Today, I am sharing the short version of my story of what brought me to this blog. I hope it’s a journey some of you can relate to in your own ways.
Ironically, some monumental positive change in people’s lives can start with a very negative catalyst.
Several years ago (2009), my life hit the “restart” button after a very personally challenging 6-months. I never would have believed you in the middle of it, if you told me, it would be one of a few things that I am most thankful for.
I was living in Boston, Massachusetts with my husband and two young kids, feeling pretty insignificant and invisible as an individual. I had gained about 30 pounds just before and during our move to the North East from Carolina. I had been married for almost 10-years and had been a stay at home mom for more than half that time. I was depressed but I wasn’t aware of that, at the time. My life for several years prior had been all about caring for small kiddos and dealing with some childhood illness (including high BMI), buying and fixing up a home, coping with a traveling husband, normal Mom-of-Two stuff that before you know it, has slowly and almost unnoticeably, changed you so fundamentally that you one day realize, you forgot to reinvent yourself. And now, you don’t know who you are.
When suddenly, things fell apart in my marriage and I found myself struggling to figure out where it all went wrong…
One of the darkest times in my life began with me realizing I was a little broken. Then ensued a mission of reading all the self-help books I could get my hands on, obsessively, of course. I read about depression, gratitude and positive energy, just to name a few in the short space of time we have here… One of the things I realized during this phase of self discovery is the 30-pound weight gain was a symptom of my unhappiness, not the cause of it. Duh. The food was, simply put, trying to fill a hole.
I began to see a professional for talk therapy.
During the next few months, the pounds melted off of me, in the most unhealthy of ways. I was not eating. At all. I was a disaster on the insides and when I would eat, I didn’t feel well. So, I didn’t. And I began to run. I ran the anger off, I ran the stresses of each day off, I ran the hurt and pain of realizing I was contributing to my unhappiness off. It was how I began a love affair with running, a sport I had been trying for years, unsuccessfully. ~more about the running sometime in the future.
After the worst of this was over, things began to change. I started to treat myself the way I should have been treating myself all along. AND, I began to really put myself first, sometimes and guess what? It’s not selfish. Contrary to what I thought. All moms out there can relate to the phenomenon of “taking care of everyone else first”. I also had this ridiculous vision of what a mom should be, that really wasn’t me, at all (this girl was too perfect). But what it was, was exhausting. I had to call in a search and rescue to find myself.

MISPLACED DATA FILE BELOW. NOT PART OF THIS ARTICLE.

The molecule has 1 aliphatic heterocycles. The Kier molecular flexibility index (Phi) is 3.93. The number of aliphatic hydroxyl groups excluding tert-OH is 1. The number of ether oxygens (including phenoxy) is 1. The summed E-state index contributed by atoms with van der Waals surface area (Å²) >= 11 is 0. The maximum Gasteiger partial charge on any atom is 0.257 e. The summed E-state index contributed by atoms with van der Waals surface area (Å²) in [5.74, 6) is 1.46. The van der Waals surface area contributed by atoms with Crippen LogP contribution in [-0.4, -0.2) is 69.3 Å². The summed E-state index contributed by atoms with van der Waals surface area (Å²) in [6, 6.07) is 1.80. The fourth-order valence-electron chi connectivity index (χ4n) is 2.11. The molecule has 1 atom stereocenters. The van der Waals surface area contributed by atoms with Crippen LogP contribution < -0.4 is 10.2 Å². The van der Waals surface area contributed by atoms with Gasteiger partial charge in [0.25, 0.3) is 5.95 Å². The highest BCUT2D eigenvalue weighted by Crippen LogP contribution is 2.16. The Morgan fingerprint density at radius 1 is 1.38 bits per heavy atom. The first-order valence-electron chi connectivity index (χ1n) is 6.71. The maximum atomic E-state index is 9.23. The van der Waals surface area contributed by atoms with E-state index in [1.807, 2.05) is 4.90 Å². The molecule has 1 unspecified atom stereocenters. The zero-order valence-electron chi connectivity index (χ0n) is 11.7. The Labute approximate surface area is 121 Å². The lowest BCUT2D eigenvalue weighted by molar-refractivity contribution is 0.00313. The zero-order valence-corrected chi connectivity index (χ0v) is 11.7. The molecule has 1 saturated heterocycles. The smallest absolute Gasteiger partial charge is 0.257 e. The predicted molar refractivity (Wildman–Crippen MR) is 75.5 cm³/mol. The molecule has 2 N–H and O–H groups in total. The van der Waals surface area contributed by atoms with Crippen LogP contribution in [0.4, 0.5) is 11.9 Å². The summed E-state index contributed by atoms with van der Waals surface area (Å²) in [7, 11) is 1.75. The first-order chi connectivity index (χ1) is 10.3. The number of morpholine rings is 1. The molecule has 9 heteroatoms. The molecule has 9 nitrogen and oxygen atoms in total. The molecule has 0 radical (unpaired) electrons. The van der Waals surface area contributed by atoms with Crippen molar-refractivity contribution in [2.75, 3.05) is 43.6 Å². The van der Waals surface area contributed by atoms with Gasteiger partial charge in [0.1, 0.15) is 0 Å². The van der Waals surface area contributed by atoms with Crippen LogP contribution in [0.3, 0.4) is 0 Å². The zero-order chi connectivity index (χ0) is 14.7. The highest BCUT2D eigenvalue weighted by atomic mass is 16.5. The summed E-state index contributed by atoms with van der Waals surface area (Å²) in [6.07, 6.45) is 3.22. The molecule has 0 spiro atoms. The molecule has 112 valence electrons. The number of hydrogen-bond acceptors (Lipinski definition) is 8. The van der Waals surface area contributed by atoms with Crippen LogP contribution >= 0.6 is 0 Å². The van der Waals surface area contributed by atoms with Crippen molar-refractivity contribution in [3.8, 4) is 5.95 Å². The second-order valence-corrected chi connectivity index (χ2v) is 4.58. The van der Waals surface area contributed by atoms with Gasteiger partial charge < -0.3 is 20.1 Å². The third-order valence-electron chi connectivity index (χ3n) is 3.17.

After weight loss, my body should have looked better, I thought. But, since we’re being totally honest here, it really looked unhealthy. Devastating. And I didn’t even lose that much weight, but I didn’t lose it in a healthy way. My body was tired, mostly.
I decided to try to change that. I began to really pay attention to what I was eating and learning about the foods and what they really did for me. Nutritional value is what drove what I decided to put into my body. I began a rigorous routine of strength training to tone my unhealthy body. I began changing the way I fed my kids, much to their dismay. I stood my ground. We started new habits, like no sugar breakfast and began to turn the TV off. I stopped buying processed foods and tossed anything with high fructose corn syrup, hydrogenated oils or artificial sweeteners. Slowly but surely, our diets changed. Eventually, we were eating the way I believe you should:
at least 80% of whole, nutritious, natural, vitamin filled foods
less than 20% processed, sugary, animal, dairy, fatty or no value/empty calorie foods (basically, whatever you wish) or alcoholic beverages
And that, my readers, is how I eat, today and it’s what keeps my body ready to do … anything. The funny thing now, is processed foods taste terrible to me. And I’m glad since it’s such an easy thing to resist, even for me, a girl raised in the 70’s and 80’s when TV Dinners and Pop Tarts were abound.
In the present, I eat right (80%) and have inspired my husband (yes, it’s the same one) to do the same. I also try my best to maintain my exercise regimen. I am consistently more happy, than ever before. I credit both of those factors.
This blog is my way of sharing with the world, what I know and learn, along the way. Thanks for visiting.